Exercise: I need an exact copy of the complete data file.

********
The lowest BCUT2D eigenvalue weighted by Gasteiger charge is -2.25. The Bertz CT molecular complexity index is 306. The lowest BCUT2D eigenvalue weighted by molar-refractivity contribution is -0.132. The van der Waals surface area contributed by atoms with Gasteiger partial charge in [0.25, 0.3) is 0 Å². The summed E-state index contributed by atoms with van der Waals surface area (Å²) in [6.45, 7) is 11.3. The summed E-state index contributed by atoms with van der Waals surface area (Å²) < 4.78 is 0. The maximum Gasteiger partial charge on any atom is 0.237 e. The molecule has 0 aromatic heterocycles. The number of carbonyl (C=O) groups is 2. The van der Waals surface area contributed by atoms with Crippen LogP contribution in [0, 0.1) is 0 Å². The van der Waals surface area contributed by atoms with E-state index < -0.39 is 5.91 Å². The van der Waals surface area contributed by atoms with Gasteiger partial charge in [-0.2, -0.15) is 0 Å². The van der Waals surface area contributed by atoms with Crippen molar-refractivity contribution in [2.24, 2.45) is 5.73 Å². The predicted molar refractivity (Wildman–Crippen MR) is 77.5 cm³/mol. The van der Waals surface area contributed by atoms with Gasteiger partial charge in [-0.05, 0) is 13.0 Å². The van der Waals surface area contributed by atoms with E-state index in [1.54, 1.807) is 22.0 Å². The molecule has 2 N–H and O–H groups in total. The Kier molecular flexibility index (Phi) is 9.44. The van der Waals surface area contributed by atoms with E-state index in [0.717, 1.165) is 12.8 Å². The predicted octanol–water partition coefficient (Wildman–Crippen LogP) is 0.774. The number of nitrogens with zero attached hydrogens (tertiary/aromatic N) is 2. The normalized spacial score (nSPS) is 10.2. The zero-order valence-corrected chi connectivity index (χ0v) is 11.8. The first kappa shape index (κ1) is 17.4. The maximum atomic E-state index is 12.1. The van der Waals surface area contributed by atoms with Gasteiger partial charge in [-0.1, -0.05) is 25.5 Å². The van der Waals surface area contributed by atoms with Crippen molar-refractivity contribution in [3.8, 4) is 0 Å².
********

The lowest BCUT2D eigenvalue weighted by Gasteiger charge is -2.25. The Bertz CT molecular complexity index is 306. The lowest BCUT2D eigenvalue weighted by molar-refractivity contribution is -0.132. The van der Waals surface area contributed by atoms with Gasteiger partial charge in [0.25, 0.3) is 0 Å². The summed E-state index contributed by atoms with van der Waals surface area (Å²) in [6.45, 7) is 11.3. The summed E-state index contributed by atoms with van der Waals surface area (Å²) < 4.78 is 0. The maximum Gasteiger partial charge on any atom is 0.237 e. The molecule has 0 aromatic heterocycles. The number of carbonyl (C=O) groups is 2. The van der Waals surface area contributed by atoms with Crippen LogP contribution in [0, 0.1) is 0 Å². The van der Waals surface area contributed by atoms with E-state index < -0.39 is 5.91 Å². The van der Waals surface area contributed by atoms with Gasteiger partial charge in [-0.2, -0.15) is 0 Å². The van der Waals surface area contributed by atoms with Crippen molar-refractivity contribution in [2.24, 2.45) is 5.73 Å². The predicted molar refractivity (Wildman–Crippen MR) is 77.5 cm³/mol. The van der Waals surface area contributed by atoms with Gasteiger partial charge in [-0.05, 0) is 13.0 Å². The van der Waals surface area contributed by atoms with E-state index in [1.54, 1.807) is 22.0 Å². The molecule has 2 N–H and O–H groups in total. The Kier molecular flexibility index (Phi) is 9.44. The van der Waals surface area contributed by atoms with E-state index in [0.717, 1.165) is 12.8 Å². The predicted octanol–water partition coefficient (Wildman–Crippen LogP) is 0.774. The number of nitrogens with zero attached hydrogens (tertiary/aromatic N) is 2. The normalized spacial score (nSPS) is 10.2. The zero-order valence-corrected chi connectivity index (χ0v) is 11.8. The first kappa shape index (κ1) is 17.4. The maximum atomic E-state index is 12.1. The van der Waals surface area contributed by atoms with Gasteiger partial charge in [-0.1, -0.05) is 25.5 Å². The van der Waals surface area contributed by atoms with Crippen molar-refractivity contribution in [3.8, 4) is 0 Å².